Dalits and Untouchability

There are 165 million Dalits in India-about 1/6th of the total population.

Who are the Dalits?

  • Dalit means "broken people."

  • Dalits were formerly known as "untouchables."

  • Dalits live at the bottom of India's rigid social order known as the caste system.

What is the caste system?

  • The caste system originated around 7 A.D.

  • Caste is determined by birth, not race.

  • Caste is based upon the Hindu belief that a person's position in life is based upon the good deeds and sins of their past life.

  • Caste determines Indians' spouses, friends, occupations and residence.

How many castes are there?

There are four major castes, and hundreds of minor castes. Each caste has specific duties and privileges.

  • Brahmins-originally the priests and intellectuals.

  • Kshatriyas-soldiers.

  • Vaishyas-traders.

  • Sudras-performed menial tasks.

Are Dalits in a caste?

  • No. A fifth group was created to perform tasks considered too menial or degrading to be performed by caste members.

  • Dalits are so low in the social hierarchy that they are outside of the caste system and considered "outcastes."

What is Untouchability?

  • Dalits are the manual scavengers, the removers of human waste and dead animals, leather workers, street sweepers and cobblers.

  • The mere touch of a Dalit was considered "polluting" to a caste member. Thus, the concept of "untouchability" was born.

Isn't Untouchability illegal?

  • The preamble to the Indian Constitution proclaims the goals of social justice and equality.

  • Article 14 sets forth the principal of equality and prohibits discrimination in employment and education.

  • The Constitution does not set forth a casteless society as a national goal.

  • No law has been passed abolishing untouchability.

  • The practice of untouchability is a punishable offense, but the law is rarely enforced.

Are there affirmative action programs for Dalits?

  • Yes. The Civil Rights Act of 1955, and the Scheduled Castes and Tribes Act of 1989.

  • The National commission of Scheduled Castes and Scheduled Tribes was formed to protect Dalit interests and integrate them into society.

  • All programs have failed to produce substantive change.

Who called untouchability India's "Hidden Apartheid?"

  • In December, 2006, Indian Prime Minister Mannohan Singh became the first Indian leader to acknowledge the parallel between untouchability and the crime of apartheid.

  • PM Singh described untouchability as a "blot on humanity" and acknowledged that despite constitutional and legal protections, caste discrimination still exists throughout much of India.

What does it mean to be a Dalit in India today?

  • Dalits endure segregation in housing, schools and access to public services.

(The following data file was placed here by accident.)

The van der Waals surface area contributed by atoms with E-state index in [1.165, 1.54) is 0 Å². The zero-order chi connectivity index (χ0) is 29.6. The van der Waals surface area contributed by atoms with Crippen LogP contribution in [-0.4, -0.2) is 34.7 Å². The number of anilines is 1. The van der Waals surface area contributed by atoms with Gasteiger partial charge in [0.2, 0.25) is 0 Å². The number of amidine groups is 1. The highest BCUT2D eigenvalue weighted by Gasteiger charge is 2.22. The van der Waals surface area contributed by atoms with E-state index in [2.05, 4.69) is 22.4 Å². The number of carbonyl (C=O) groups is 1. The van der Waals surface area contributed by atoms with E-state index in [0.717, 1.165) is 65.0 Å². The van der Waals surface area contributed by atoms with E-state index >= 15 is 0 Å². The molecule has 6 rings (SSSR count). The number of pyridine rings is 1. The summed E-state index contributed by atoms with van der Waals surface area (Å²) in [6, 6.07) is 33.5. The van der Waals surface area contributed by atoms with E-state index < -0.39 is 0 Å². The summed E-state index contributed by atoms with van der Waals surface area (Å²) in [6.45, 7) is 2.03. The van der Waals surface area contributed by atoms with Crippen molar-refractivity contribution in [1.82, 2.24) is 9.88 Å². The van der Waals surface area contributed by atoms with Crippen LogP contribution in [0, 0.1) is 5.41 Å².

• Dalits are denied access to land, forced to work in degrading conditions and are routinely abused by the police and upper-caste members.

  • Dalits suffer discrimination in education, health care, housing, property, freedom of religion, free choice of employment, and equal treatment before the law

  • Dalits suffer routine violations of their right to life and security of person through state-sponsored or sanctioned acts of violence, including torture.

  • Dalits suffer caste-motivated killings, rapes and other abuses on a daily basis.

  • Between 2001-2002 there were 58,000 registered egregious abuses against Dalits and Tribals.

  • 2005 government report stated there is a crime committed against a Dalit every 20 minutes.

  • Dalits comprise most of the agricultural, bonded and child laborers in the country.

  • 2007 government report found 77% of all Indians live on less than $.50 a day and most of them were Dalits.

  • Dalit women face additional discrimination and abuse, including sexual abuse by the police and upper caste men, forced prostitution, and discrimination in employment and wages.

  • Dalit children face continuous hurdles in education. They are made to sit in the back of classrooms and endure verbal and physical harassment from teachers and other students. The effect of such abuses is confirmed by the low literacy and high drop-out rates for Dalits.

What is the international community doing to end caste discrimination and untouchability?

  • 2/1/07, European Union passed a resolution that found India's enforcement of laws to protect Dalits "grossly inadequate. Also found that "atrocities, untouchability, illiteracy and inequality of opportunity, continue to blight the lives of India's Dalits." The resolution called on the Indian government to end caste-based discrimination.

  • 2/13/07, Hidden Apartheid Caste Discrimination Against India's Untouchables-113 page joint report was published Human Rights Watch and The Center for Human Rights and Global Justice at Hew York University School of Law. Report found that India systematically failed to uphold its international legal obligations to ensure the fundamental human rights of Dalits, despite laws and policies against caste discrimination.

  • 3/9/07, United Nations Committee on Elimination of Racial Discrimination (CERD) found that "de facto segregation of Dalits persists" and highlighted systematic abuse against Dalits including torture and extrajudicial killings, an "alarming" extent of sexual violence against Dalit women and caste discrimination in post-tsunami relief.

  • 7/24/07, US House of Representatives passed a concurrent resolution condemning the caste system and untouchability in India.